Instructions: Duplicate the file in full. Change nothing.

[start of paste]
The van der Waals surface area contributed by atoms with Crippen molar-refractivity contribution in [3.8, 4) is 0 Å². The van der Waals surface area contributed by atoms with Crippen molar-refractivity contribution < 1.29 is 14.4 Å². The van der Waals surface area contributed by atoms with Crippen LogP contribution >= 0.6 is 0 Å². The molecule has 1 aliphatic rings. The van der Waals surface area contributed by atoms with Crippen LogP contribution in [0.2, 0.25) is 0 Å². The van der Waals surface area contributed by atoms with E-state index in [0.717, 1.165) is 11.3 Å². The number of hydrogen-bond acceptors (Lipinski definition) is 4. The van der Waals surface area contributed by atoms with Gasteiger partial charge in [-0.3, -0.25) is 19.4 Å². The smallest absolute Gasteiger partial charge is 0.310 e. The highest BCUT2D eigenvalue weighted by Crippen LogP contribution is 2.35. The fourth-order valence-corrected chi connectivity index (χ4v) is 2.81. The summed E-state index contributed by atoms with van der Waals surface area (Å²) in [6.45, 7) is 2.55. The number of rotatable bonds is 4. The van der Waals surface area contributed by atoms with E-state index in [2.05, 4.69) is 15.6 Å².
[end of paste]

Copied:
The van der Waals surface area contributed by atoms with Crippen molar-refractivity contribution in [3.8, 4) is 0 Å². The van der Waals surface area contributed by atoms with Crippen molar-refractivity contribution < 1.29 is 14.4 Å². The van der Waals surface area contributed by atoms with Crippen LogP contribution >= 0.6 is 0 Å². The molecule has 1 aliphatic rings. The van der Waals surface area contributed by atoms with Crippen LogP contribution in [0.2, 0.25) is 0 Å². The van der Waals surface area contributed by atoms with E-state index in [0.717, 1.165) is 11.3 Å². The number of hydrogen-bond acceptors (Lipinski definition) is 4. The van der Waals surface area contributed by atoms with Gasteiger partial charge in [-0.3, -0.25) is 19.4 Å². The smallest absolute Gasteiger partial charge is 0.310 e. The highest BCUT2D eigenvalue weighted by Crippen LogP contribution is 2.35. The fourth-order valence-corrected chi connectivity index (χ4v) is 2.81. The summed E-state index contributed by atoms with van der Waals surface area (Å²) in [6.45, 7) is 2.55. The number of rotatable bonds is 4. The van der Waals surface area contributed by atoms with E-state index in [2.05, 4.69) is 15.6 Å².